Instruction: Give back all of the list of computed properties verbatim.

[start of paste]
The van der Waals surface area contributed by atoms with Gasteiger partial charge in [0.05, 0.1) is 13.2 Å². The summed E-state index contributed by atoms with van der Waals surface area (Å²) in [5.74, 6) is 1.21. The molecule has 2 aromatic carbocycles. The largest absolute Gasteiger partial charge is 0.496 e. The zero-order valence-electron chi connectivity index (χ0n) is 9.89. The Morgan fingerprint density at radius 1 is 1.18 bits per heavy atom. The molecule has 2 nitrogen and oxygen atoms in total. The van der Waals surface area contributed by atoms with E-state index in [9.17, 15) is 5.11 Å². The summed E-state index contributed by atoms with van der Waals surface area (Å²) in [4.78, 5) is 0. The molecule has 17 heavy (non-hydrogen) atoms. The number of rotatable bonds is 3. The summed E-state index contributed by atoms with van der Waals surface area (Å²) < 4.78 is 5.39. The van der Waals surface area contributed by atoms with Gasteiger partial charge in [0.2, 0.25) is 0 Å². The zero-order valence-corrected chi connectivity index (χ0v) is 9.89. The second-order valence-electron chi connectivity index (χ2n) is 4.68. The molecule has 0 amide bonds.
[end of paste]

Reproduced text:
The van der Waals surface area contributed by atoms with Gasteiger partial charge in [0.05, 0.1) is 13.2 Å². The summed E-state index contributed by atoms with van der Waals surface area (Å²) in [5.74, 6) is 1.21. The molecule has 2 aromatic carbocycles. The largest absolute Gasteiger partial charge is 0.496 e. The zero-order valence-electron chi connectivity index (χ0n) is 9.89. The Morgan fingerprint density at radius 1 is 1.18 bits per heavy atom. The molecule has 2 nitrogen and oxygen atoms in total. The van der Waals surface area contributed by atoms with E-state index in [9.17, 15) is 5.11 Å². The summed E-state index contributed by atoms with van der Waals surface area (Å²) in [4.78, 5) is 0. The molecule has 17 heavy (non-hydrogen) atoms. The number of rotatable bonds is 3. The summed E-state index contributed by atoms with van der Waals surface area (Å²) < 4.78 is 5.39. The van der Waals surface area contributed by atoms with Gasteiger partial charge in [0.2, 0.25) is 0 Å². The zero-order valence-corrected chi connectivity index (χ0v) is 9.89. The second-order valence-electron chi connectivity index (χ2n) is 4.68. The molecule has 0 amide bonds.